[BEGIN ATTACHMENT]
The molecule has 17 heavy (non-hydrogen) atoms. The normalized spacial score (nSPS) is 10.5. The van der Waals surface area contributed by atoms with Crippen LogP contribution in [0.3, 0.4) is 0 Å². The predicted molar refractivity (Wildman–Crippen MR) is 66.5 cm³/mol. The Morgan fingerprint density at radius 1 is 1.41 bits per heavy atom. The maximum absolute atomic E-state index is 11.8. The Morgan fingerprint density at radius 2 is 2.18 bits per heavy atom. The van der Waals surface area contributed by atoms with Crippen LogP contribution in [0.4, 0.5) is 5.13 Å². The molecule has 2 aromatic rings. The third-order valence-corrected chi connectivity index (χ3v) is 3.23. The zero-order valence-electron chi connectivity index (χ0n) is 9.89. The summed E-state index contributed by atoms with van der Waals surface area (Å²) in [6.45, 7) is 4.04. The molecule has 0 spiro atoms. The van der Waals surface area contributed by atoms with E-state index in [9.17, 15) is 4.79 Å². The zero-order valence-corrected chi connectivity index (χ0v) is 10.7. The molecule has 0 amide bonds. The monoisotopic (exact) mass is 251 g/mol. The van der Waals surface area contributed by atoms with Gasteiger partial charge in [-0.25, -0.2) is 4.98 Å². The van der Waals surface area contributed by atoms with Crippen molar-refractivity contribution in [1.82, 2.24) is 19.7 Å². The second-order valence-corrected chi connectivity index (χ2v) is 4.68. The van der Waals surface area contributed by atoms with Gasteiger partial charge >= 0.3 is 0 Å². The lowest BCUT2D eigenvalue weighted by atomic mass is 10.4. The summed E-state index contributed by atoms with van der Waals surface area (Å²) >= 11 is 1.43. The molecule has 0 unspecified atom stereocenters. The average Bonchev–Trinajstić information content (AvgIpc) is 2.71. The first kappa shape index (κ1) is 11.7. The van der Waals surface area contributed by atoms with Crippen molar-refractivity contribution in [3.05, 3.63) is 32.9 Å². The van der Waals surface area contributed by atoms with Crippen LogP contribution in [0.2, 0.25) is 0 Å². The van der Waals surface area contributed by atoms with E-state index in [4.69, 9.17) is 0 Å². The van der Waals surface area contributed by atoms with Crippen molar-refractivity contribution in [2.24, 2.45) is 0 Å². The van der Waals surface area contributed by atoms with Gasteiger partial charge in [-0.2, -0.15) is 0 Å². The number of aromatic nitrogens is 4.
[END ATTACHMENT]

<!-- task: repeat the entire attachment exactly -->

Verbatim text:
The molecule has 17 heavy (non-hydrogen) atoms. The normalized spacial score (nSPS) is 10.5. The van der Waals surface area contributed by atoms with Crippen LogP contribution in [0.3, 0.4) is 0 Å². The predicted molar refractivity (Wildman–Crippen MR) is 66.5 cm³/mol. The Morgan fingerprint density at radius 1 is 1.41 bits per heavy atom. The maximum absolute atomic E-state index is 11.8. The Morgan fingerprint density at radius 2 is 2.18 bits per heavy atom. The van der Waals surface area contributed by atoms with Crippen LogP contribution in [0.4, 0.5) is 5.13 Å². The molecule has 2 aromatic rings. The third-order valence-corrected chi connectivity index (χ3v) is 3.23. The zero-order valence-electron chi connectivity index (χ0n) is 9.89. The summed E-state index contributed by atoms with van der Waals surface area (Å²) in [6.45, 7) is 4.04. The molecule has 0 spiro atoms. The van der Waals surface area contributed by atoms with E-state index in [9.17, 15) is 4.79 Å². The zero-order valence-corrected chi connectivity index (χ0v) is 10.7. The molecule has 0 amide bonds. The monoisotopic (exact) mass is 251 g/mol. The van der Waals surface area contributed by atoms with Gasteiger partial charge in [-0.25, -0.2) is 4.98 Å². The van der Waals surface area contributed by atoms with Crippen molar-refractivity contribution in [1.82, 2.24) is 19.7 Å². The second-order valence-corrected chi connectivity index (χ2v) is 4.68. The van der Waals surface area contributed by atoms with Gasteiger partial charge >= 0.3 is 0 Å². The lowest BCUT2D eigenvalue weighted by atomic mass is 10.4. The summed E-state index contributed by atoms with van der Waals surface area (Å²) >= 11 is 1.43. The molecule has 0 unspecified atom stereocenters. The average Bonchev–Trinajstić information content (AvgIpc) is 2.71. The first kappa shape index (κ1) is 11.7. The van der Waals surface area contributed by atoms with Crippen molar-refractivity contribution in [3.05, 3.63) is 32.9 Å². The van der Waals surface area contributed by atoms with Crippen LogP contribution in [0.2, 0.25) is 0 Å². The van der Waals surface area contributed by atoms with E-state index in [4.69, 9.17) is 0 Å². The van der Waals surface area contributed by atoms with Crippen molar-refractivity contribution in [2.24, 2.45) is 0 Å². The van der Waals surface area contributed by atoms with Gasteiger partial charge in [-0.2, -0.15) is 0 Å². The number of aromatic nitrogens is 4.